With 231 million vehicles on the road and more than 16 million new vehicles sold every year, job prospects in the automotive industry continue to shine amid a slowly recovering economy.
Industry-wide hiring is expected to increase this year as car sales rise with the growing population and baby boomer retirements create an even greater demand for new sales and service professionals.
"With increased demand for their products and a growing U.S. population, more franchises have been added, while others have expanded operations," says Marianne McInerney, president of the American International Automobile Dealers Association. "This has led to the creation of more jobs within dealerships – new sales positions, Internet marketing positions, and service and technician positions."
Of the jobs being created, skilled service technicians continue to see the highest demand. The U.S. Labor Department reports the auto industry will experience a shortage of 100,000 technicians in maintenance and service areas alone in 2005.
No longer simply "grease monkeys," today's auto technicians are more likely to operate sophisticated diagnostic computer equipment than use wrenches. Also, they're more likely to afford the luxury cars they're working on: An experienced technician can draw a yearly salary of $60,000 or more, while master technicians can earn upwards of $100,000 per year.
Incentives to join the ranks of skilled technicians include tuition for certification (roughly $20,000 at a technical college or institute) and increased opportunities for advanced certification through manufacturer-sponsored advanced-training programs.
Opportunities in the auto industry also are being extended to multiethnic and multilingual job seekers as manufacturers and car dealers look to tap burgeoning ethnic and immigrant markets across the United States – most notably Hispanics.
HispanTelligence®, the research division of Hispanic Business, reports Hispanics spent nearly $35 billion on automobiles in 2002, making up 8 percent of the market. Fueled by increased purchasing power, that share could grow to 13 percent by 2020, according to J.D. Power and Associates estimates.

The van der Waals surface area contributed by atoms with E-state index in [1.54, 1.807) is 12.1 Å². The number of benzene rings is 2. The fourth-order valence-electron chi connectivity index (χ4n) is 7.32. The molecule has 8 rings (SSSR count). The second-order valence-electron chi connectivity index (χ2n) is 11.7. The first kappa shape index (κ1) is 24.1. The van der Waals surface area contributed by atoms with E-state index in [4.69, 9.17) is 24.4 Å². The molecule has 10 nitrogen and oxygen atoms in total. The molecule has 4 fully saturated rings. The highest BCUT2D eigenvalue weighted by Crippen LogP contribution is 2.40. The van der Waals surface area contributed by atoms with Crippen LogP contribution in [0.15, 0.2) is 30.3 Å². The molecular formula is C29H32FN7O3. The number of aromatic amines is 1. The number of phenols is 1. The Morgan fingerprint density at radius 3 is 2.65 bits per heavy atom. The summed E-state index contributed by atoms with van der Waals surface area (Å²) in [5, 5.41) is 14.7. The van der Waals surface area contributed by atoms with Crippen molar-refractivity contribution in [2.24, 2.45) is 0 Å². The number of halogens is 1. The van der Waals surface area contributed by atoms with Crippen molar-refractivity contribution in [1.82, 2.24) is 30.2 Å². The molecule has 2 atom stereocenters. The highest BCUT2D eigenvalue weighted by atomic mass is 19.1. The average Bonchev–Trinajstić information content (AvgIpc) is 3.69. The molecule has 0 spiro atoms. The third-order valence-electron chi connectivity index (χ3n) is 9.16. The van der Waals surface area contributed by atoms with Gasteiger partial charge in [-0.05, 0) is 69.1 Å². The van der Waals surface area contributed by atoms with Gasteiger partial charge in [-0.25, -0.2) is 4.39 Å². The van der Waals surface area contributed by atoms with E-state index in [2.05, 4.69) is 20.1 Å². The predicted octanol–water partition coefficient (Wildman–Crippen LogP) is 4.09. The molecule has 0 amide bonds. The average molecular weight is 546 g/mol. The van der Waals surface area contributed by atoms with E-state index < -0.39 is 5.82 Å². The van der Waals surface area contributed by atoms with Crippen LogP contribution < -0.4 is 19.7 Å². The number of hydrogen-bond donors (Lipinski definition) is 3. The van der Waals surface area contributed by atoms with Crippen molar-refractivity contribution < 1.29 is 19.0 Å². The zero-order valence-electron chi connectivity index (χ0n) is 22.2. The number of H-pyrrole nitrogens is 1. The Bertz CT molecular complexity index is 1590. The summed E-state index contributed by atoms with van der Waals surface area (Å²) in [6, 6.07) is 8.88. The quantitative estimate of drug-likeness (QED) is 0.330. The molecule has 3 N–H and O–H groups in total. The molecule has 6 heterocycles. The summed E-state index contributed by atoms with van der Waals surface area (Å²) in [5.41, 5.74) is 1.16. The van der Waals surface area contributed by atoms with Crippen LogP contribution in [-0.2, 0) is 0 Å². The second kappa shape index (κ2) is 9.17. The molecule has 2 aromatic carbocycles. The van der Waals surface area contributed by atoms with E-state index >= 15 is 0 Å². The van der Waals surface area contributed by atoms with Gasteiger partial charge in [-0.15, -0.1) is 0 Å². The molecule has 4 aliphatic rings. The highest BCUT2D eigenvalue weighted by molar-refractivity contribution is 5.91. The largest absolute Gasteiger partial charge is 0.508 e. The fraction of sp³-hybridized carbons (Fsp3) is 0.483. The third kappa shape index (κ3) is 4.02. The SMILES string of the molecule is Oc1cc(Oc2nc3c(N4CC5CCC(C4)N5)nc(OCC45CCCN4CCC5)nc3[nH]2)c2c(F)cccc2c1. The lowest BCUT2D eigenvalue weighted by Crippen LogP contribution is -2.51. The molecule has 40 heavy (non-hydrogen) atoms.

"If you're not marketing to the multicultural consumer, you're not in the marketing game," says Fred Diaz, director of communications for Daimler Chrysler's Dodge subsidiary. "The Hispanic market is exploding. If you're truly looking at growing your market share within the industry you have to market to the Hispanic buyer."
And marketing to Hispanic buyers means hiring Hispanic employees. CNW Marketing Research reports the number of Hispanics hired by auto dealers increased from 2.4 percent in 1990 to 7.1 percent in 2004, the second-highest growth rate of all ethnic minorities recorded.
"One of every five people on our sales force speaks Spanish and I would say about 15 percent of our automobiles are sold to Hispanics," says John Marazzi, general manager of Fort Myers Toyota in Fort Myers, Florida – the eighth-ranked Toyota dealership in the country. "It's not a matter of selling style. It's about customer service, courtesy, and honesty – and bringing all these things to Hispanic buyers in their own language."
The value of catering to the Hispanic market has hit the corporate level as well. Hispanic-owned auto dealerships increased 23 percent from 2002 to 2003, due mainly to diversity ownership initiatives such as Daimler Chrysler's Minority Retail Dealer Development Training Program, a $200 million initiative designed to train prospective minority dealership owners first as general managers.
Still, for manufacturers, auto dealers, and job seekers alike, the profits and opportunities remain on the sales floor. "One out of every eight car buyers is from another country and Hispanics are the fastest-growing market," says Ms. McInerney.
"Multiethnic marketing means understanding how products are perceived and placed in the marketplace and what constitutes a relationship in that marketplace. Automobile dealers are doing that by increasing the number of Hispanics working in dealerships."
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